Saturday morning 23 November, I left Sydney at 6 am and was afforded light traffic leaving Sydney. This permitted me to reach Hornsby rather quickly. I headed up the F3 freeway and I was stunned to be chasing an early storm by 7.30 am approaching Cessnock.
I reached Cessnock a little after 8 am where I reached the southern edges of that storm cell. By now it had become a large complex, was high based but only producing anvil crawlers. I proceeded to the southern side of town where I photographed new updraft towers rising on the southern side of that cell. These eventually weakened and I let the whole storm complex go.
That gave me time for breakfast.
After 10 am following some sunshine, I was stunned to see strong cumulus cloud towers to the south west and noticed a storm cell building rapidly. I drove to the southern side of town where I saw two thunderstorm cells maturing with one to the south and another to the west south west.
The storm to the south west was intriguing with a dark cloud base that was broadening and becoming larger and larger.
As it approached, it exhibited a green tinge and began to produce a few strong cloud to ground lightning strikes including a couple into clear air ahead of the storm. I knew that this had to be a strong storm, unusually strong for this time of day (10.30 am).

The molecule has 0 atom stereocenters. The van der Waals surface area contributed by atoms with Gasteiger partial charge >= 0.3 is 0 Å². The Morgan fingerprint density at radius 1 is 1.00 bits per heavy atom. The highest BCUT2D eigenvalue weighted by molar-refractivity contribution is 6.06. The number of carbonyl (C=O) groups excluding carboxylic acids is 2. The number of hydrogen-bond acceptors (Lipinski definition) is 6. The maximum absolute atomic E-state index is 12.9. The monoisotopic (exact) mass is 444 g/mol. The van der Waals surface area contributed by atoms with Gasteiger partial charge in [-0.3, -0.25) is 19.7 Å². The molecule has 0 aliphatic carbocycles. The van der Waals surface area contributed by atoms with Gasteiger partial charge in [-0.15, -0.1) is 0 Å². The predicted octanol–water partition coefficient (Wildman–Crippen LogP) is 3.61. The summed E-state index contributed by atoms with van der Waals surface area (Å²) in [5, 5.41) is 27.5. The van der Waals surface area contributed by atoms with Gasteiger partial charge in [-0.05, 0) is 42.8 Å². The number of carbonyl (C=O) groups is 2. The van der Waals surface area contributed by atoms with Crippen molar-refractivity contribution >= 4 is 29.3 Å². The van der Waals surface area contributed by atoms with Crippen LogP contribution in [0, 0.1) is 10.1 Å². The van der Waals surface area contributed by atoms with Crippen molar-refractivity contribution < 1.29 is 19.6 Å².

The base of the storm was stunning for the time of day. Realizing its strength, I relocated my car under the porch of a nearby soccer ground change room which was just large enough to fit it.
The base exhibited stunning shapes and colours and some big lightning strikes. The core passsed right over me 3 km south of Cessnock bringing very significant gales, a near whiteout, such heavy rain and much hail.
I was too busy taking photos to worry about its size so I do not know how big they were. The rain and hail was blowing near horizontal which made it very difficult to take photos.
As I moved around the shelter, I was hit on the head and back by blowing hail which stung my back. The rain was such intensity that water was soon overflowing the parklands and fields.
The storm lasted roughly 10 minutes before easing as it passed east and it was over. I was dumbfounded of what I had experienced and I was left wondering why was this storm so strong for this time of day. It was all over by 11 am.
This would have caused some chaos in the locality. I have since checked the BOM rainfall figures and noted that Cessnock Airport had 8 mm and a peak wind gust of 33 km/h. The storm appears to have skirted the airport. The nearest rain guage to me was nearby Pokolbin (18 mm). The core passed between the two rain guages and unfortunately it did not pass over a weather station that I could find to determine the strength of the wind or the amount of rain that fell.